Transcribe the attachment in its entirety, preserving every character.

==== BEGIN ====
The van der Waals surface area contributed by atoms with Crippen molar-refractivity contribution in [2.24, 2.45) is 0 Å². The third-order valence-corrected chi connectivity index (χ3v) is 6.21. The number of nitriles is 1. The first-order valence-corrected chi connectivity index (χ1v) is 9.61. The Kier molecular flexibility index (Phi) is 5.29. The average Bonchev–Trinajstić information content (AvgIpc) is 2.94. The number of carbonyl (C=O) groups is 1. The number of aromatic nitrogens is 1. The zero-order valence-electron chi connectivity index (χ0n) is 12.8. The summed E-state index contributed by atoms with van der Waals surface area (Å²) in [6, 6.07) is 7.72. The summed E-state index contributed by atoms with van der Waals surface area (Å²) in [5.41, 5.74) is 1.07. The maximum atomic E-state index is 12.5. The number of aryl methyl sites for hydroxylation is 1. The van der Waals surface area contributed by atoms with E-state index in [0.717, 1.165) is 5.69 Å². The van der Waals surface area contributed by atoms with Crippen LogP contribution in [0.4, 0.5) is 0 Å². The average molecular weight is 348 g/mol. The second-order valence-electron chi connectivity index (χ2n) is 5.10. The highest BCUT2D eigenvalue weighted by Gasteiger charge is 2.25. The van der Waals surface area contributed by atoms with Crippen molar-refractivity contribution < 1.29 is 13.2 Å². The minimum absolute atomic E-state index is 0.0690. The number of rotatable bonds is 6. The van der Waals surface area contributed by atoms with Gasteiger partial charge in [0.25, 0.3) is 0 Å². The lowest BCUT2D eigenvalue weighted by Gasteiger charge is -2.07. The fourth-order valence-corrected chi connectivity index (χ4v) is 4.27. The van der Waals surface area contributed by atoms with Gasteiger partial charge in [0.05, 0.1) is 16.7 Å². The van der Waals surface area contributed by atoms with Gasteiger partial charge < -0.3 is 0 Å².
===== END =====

The van der Waals surface area contributed by atoms with Crippen molar-refractivity contribution in [2.24, 2.45) is 0 Å². The third-order valence-corrected chi connectivity index (χ3v) is 6.21. The number of nitriles is 1. The first-order valence-corrected chi connectivity index (χ1v) is 9.61. The Kier molecular flexibility index (Phi) is 5.29. The average Bonchev–Trinajstić information content (AvgIpc) is 2.94. The number of carbonyl (C=O) groups is 1. The number of aromatic nitrogens is 1. The zero-order valence-electron chi connectivity index (χ0n) is 12.8. The summed E-state index contributed by atoms with van der Waals surface area (Å²) in [6, 6.07) is 7.72. The summed E-state index contributed by atoms with van der Waals surface area (Å²) in [5.41, 5.74) is 1.07. The maximum atomic E-state index is 12.5. The number of aryl methyl sites for hydroxylation is 1. The van der Waals surface area contributed by atoms with E-state index in [0.717, 1.165) is 5.69 Å². The van der Waals surface area contributed by atoms with Crippen LogP contribution in [0.4, 0.5) is 0 Å². The average molecular weight is 348 g/mol. The second-order valence-electron chi connectivity index (χ2n) is 5.10. The highest BCUT2D eigenvalue weighted by Gasteiger charge is 2.25. The van der Waals surface area contributed by atoms with Crippen molar-refractivity contribution < 1.29 is 13.2 Å². The minimum absolute atomic E-state index is 0.0690. The number of rotatable bonds is 6. The van der Waals surface area contributed by atoms with Gasteiger partial charge in [0.25, 0.3) is 0 Å². The lowest BCUT2D eigenvalue weighted by Gasteiger charge is -2.07. The fourth-order valence-corrected chi connectivity index (χ4v) is 4.27. The van der Waals surface area contributed by atoms with Gasteiger partial charge in [0.05, 0.1) is 16.7 Å². The van der Waals surface area contributed by atoms with Gasteiger partial charge < -0.3 is 0 Å².